Pakistan Day Parade | Pakistan Today

Pakistan Day Parade

Amidst problems galore

Everyone loves a parade, they say, and Pakistanis are no exception. The news that the Parade will be held for the fifth year in succession is a mark that the defeat of terrorists is progressing. The holding of this parade, an annual inevitability once, was not possible from 2008 to 2015, because of the danger to the VIPs who would be attending. The military highlight of the parade may be the new indigenously built smart missile tested on Tuesday, but the hosting of Malaysian Prime Minister Dr Mahathir Muhammad is expected to be the highlight of the parade. He will not be the only guest, as the Defence Minister of Azerbaijan, the COAS of Bahrain and various government officials from Oman are attending, while contingents of troops from Azerbaijan and Saudi Arabia, and paratroopers from Sri Lanka, Azerbaijan, Saudi Arabia, Bahrain and Sri Lanka, will take part in the parade, while planes from China and Turkey will be part of the aerial display.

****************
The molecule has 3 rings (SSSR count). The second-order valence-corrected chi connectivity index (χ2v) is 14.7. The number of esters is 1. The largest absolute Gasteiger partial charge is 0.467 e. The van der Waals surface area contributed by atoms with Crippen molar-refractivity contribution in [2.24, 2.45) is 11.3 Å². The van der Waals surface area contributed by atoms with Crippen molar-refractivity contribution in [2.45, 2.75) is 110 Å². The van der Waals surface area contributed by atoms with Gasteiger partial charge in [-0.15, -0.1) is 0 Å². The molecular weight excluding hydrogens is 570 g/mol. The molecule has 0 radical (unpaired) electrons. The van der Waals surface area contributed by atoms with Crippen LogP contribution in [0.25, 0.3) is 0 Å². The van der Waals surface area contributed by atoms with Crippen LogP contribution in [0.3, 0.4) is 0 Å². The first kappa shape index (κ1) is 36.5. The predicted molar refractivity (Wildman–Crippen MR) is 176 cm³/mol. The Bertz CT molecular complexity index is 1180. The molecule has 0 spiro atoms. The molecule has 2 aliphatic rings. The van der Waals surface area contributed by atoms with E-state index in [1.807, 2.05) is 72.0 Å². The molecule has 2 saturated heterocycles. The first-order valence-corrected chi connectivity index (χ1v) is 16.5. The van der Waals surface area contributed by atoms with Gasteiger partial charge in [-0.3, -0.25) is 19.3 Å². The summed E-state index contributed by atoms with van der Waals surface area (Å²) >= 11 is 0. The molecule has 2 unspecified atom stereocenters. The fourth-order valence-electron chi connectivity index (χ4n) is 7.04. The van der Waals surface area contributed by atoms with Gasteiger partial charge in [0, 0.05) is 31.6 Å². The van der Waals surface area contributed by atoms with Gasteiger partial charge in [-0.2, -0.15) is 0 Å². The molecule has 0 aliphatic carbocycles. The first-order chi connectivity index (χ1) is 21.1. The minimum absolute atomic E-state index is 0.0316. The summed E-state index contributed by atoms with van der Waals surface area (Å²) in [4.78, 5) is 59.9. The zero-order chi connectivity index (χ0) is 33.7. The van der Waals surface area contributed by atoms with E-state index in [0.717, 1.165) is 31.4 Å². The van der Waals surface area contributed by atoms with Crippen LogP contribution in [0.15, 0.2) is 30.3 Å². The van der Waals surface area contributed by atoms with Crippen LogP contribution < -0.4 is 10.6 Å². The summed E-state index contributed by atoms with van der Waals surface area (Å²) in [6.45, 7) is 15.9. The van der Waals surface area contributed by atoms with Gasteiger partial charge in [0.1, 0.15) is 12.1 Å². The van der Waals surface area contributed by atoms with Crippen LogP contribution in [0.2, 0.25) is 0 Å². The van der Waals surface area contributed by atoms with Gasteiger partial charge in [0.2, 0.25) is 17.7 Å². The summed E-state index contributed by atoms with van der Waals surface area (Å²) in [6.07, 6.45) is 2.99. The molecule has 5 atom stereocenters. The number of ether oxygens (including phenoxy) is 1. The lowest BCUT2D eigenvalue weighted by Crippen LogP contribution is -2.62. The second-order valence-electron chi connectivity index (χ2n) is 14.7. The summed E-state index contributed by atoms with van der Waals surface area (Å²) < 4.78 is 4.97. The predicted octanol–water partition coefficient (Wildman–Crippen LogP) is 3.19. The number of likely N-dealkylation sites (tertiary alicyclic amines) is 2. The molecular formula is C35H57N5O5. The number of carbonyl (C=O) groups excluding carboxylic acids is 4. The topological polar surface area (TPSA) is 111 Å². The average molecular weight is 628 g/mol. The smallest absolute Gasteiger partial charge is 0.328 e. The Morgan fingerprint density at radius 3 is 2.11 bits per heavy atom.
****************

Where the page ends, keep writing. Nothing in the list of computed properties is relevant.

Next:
The holding of a military parade at a time of military confrontation with India is of great interest. The participation of so few Muslim countries, whether because of disinclination or inability, should be an eye-opener for anyone who placed any hopes on the Ummah for assistance in what India is turning into an existential struggle. While Dr Mohammad is a valued guest, the policy of inviting a regional head of state or government seems to have fizzled out after getting Sri Lankan President Maithripala Srisena to come last year. The announcement was made by the Director General of Inter Services Public Relations. It might be forgivable, since the parade is very much an inter-services event, but it should not be forgotten that it commemorates a very civilian event, the passing of a resolution by a political party.

While the parade will allow a display of military might, there are other issues confronting the nation, equally vital, which need solutions from the elected government, and are not amenable to military methods. Foremost are the upcoming talks with the Financial Action Task Force’s Asia-Pacific Group (chaired by India, unfriendly even at the best of times) over Pakistan’s possible blacklisting if it cannot show sufficient action against money-laundering by militants. There are problems galore, and though a parade demands a lot of planning and coordination, the problems facing the country make it seem a cakewalk.